Just as I’m reading that Scottish doctors are prescribing nature walks to a treat chronic illness, a doctor’s desire to help his patients here in Malaysia has resulted in a series of short trails in Nilai that have been embraced by all, young, old, healthy and recovering.
Nestled behind Taman Desa Melati in Bandar Baru Nilai, Melati Hill is a neighbourhood trail that is amply sign-posted and so well utilised by the local community, that it has its own hashtag (#melatihikers) and a lost and found.
Dreamed up 7 years ago by neurosurgeon Dr Johari Aziz, Bukit Melati remained relatively under the radar, gaining wider popularity with beginner hikers after access to Broga Hilll was temporally closed in mid-2017. Today its varied terrain and choice of paths makes it popular with all levels of ramblers and runners looking for a quick workout, while the presence of stalls selling refreshments and pre-loved hiking gear transforms its foothill with a festive atmosphere on weekends.
Jalan BBN 11/4 is where all 4 trailheads including a tarred road are located but the main trailhead begins to the left of Na Du Gong Temple. Leads up towards Centipede, Monkey, Cobra and Mosquito Hills, each was designed by the good doctor to be of different lengths and levels of difficulty so that he could recommend them to different patients at different stages of their recovery.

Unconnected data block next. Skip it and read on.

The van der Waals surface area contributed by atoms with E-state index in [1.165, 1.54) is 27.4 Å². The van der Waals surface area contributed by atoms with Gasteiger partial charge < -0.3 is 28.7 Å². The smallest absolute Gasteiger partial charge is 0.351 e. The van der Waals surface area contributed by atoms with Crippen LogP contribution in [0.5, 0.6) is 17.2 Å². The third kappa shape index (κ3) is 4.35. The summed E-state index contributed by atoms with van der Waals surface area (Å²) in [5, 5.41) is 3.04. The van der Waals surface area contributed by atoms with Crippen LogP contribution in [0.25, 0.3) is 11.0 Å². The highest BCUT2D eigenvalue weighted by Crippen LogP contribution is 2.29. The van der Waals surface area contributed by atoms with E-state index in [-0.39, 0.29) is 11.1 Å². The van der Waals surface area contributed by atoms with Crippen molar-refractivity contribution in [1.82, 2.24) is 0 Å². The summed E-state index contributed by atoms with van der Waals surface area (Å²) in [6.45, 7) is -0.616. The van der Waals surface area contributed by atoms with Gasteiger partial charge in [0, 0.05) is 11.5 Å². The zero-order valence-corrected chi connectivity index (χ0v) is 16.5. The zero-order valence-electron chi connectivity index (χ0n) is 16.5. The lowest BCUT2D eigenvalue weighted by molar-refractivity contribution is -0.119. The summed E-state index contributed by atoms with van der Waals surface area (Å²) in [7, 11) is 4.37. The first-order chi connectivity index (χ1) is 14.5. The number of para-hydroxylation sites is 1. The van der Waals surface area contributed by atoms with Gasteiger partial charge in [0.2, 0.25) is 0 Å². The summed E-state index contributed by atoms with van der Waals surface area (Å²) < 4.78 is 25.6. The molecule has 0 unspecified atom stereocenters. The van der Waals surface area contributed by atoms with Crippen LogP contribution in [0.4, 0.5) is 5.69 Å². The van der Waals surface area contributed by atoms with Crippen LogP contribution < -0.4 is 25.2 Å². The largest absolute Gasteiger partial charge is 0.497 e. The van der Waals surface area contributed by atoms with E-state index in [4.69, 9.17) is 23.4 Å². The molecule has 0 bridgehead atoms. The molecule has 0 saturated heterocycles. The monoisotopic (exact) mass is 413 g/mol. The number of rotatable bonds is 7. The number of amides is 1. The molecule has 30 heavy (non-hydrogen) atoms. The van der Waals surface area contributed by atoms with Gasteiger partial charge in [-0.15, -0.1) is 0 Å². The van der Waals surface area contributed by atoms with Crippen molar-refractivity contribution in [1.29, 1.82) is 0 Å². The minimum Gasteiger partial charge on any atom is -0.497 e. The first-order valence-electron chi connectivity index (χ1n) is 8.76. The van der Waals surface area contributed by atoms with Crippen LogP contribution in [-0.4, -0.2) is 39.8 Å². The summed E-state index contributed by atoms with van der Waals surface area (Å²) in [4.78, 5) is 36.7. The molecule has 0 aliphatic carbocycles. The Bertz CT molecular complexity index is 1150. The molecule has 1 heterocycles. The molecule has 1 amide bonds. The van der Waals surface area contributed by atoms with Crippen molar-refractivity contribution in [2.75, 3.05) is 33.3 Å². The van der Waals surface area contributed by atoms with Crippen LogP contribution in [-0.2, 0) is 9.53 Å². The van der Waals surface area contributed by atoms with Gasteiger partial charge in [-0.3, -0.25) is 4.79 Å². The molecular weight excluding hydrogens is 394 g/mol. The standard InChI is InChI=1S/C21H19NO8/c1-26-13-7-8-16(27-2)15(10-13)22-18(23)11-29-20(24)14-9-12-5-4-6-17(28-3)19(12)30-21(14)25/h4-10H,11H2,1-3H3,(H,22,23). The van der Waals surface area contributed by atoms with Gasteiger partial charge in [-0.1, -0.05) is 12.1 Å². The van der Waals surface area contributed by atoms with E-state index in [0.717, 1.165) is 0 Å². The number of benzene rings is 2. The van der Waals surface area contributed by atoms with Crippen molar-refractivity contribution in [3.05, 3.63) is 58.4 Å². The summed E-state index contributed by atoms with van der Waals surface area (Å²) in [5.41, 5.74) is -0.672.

KL Hiking would be plying the Eagle Hill trail, located (if you’re facing the temple) at the far right end of the road. A relatively new addition, we’d use it to get to Cobra Hill before descending towards the exit at the opposite (far left) end of the road.
Unlike many Malaysian trails, Eagle Hill trail begins on a flat before heading down through a grove of tall palms, reason enough for me to like this trail already.
On the other side of it, a crenelated plateau of worn rock reminded me of my own neighbourhood trail at Bukit Puchong. Exposed to the elements, it proffered a view over Bandar Baru Nilai across the highway to the mist-shrouded Mantin Hills in the distance – a scenic start to the day.
Circumnavigating the edge of the barren plain, we made for the treeline and ducked into an old palm oil plantation. No longer cultivated, it was overgrown with ferns. Its red clay trail, in contrast, was smooth and compact from frequent use, and in my haste I slipped, landed on my butt and grazed my hands and arm. Ouch.
Ignoring the “Out” and “Exit” signs, our route led down to the first of two stagnant pools of water before winding its way back up past a small temple and rest area.
Apart from where we eventually exited, this was the only place I saw rubbish strewn on the ground. I suspect that the bin had been tossed by monkeys or pushed over by wild boar. There were lots of signs of the hogs left behind in the soft, wet mud. Without any natural predators in the green that remained to control their numbers, they could proliferate unchecked. Melati Hill is bordered by housing estates, a school and Nilai University with further land clearing visible.
Our trail skimmed the perimeter fence of the institute, then climbed up and down away from it, before a hillock, laid with wooden steps, eventually met with it again.